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By Lee Falk

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They proselytized natives in their own communities and recognized their chiefs. Unlike the Spanish, they did not erect independent missions. Nor did they show open disdain for indigenous culture and attempt to Europeanize their followers. Yet tension and animosity developed within communities when some members converted while others did not. Converts no longer participated in public festivals and rituals, undercutting the reciprocity that was so central to native culture. Some converts refused to fight alongside traditionalists.

Nor did they show open disdain for indigenous culture and attempt to Europeanize their followers. Yet tension and animosity developed within communities when some members converted while others did not. Converts no longer participated in public festivals and rituals, undercutting the reciprocity that was so central to native culture. Some converts refused to fight alongside traditionalists. 42 JOHN E. KICZA Economic relations and demographic ratios dictated a quite distinct experience for the peoples of eastern Canada compared to those societies to the south, that were beleaguered in turn by the Spanish and English.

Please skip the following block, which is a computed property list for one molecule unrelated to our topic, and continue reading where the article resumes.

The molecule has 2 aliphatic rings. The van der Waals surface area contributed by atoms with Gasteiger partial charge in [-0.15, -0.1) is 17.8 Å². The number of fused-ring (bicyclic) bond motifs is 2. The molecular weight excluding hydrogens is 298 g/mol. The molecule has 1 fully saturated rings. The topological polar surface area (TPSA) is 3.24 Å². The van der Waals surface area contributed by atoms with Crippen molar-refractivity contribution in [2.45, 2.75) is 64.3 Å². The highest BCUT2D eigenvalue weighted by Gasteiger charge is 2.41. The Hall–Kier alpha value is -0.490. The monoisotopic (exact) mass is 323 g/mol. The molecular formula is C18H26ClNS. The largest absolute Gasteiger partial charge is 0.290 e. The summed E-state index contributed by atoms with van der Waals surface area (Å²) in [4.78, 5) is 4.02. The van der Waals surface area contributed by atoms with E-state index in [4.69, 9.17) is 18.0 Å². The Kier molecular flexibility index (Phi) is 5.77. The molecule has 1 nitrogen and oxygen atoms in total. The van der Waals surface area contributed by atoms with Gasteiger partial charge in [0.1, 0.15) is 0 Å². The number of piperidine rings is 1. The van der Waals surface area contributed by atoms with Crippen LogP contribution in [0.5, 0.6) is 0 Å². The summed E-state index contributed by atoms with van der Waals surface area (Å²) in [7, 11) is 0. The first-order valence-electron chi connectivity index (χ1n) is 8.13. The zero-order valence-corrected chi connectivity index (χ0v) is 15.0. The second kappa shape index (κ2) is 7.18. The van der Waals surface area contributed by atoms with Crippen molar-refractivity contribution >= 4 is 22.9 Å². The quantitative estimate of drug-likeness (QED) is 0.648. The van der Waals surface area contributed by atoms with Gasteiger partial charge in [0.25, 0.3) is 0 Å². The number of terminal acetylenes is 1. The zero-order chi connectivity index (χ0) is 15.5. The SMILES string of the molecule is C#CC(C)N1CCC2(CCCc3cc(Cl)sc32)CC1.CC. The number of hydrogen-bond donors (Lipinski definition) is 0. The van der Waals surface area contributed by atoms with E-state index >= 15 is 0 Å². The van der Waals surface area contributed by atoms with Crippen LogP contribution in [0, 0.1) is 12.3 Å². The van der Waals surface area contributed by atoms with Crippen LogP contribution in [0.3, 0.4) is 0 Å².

Only in the 1580s did French fur traders begin frequenting the region, and only in 1608 did they establish a permanent settlement, when Samuel de Champlain constructed a trading house that eventually became Quebec City. Unlike the Spanish and the English the French never colonized in great numbers and they avoided land disputes with the natives. Few French women immigrated to early New France, and many colonists mated with Indian women, further cementing ties between the two peoples. The French did not assert sovereignty over indigenous societies.

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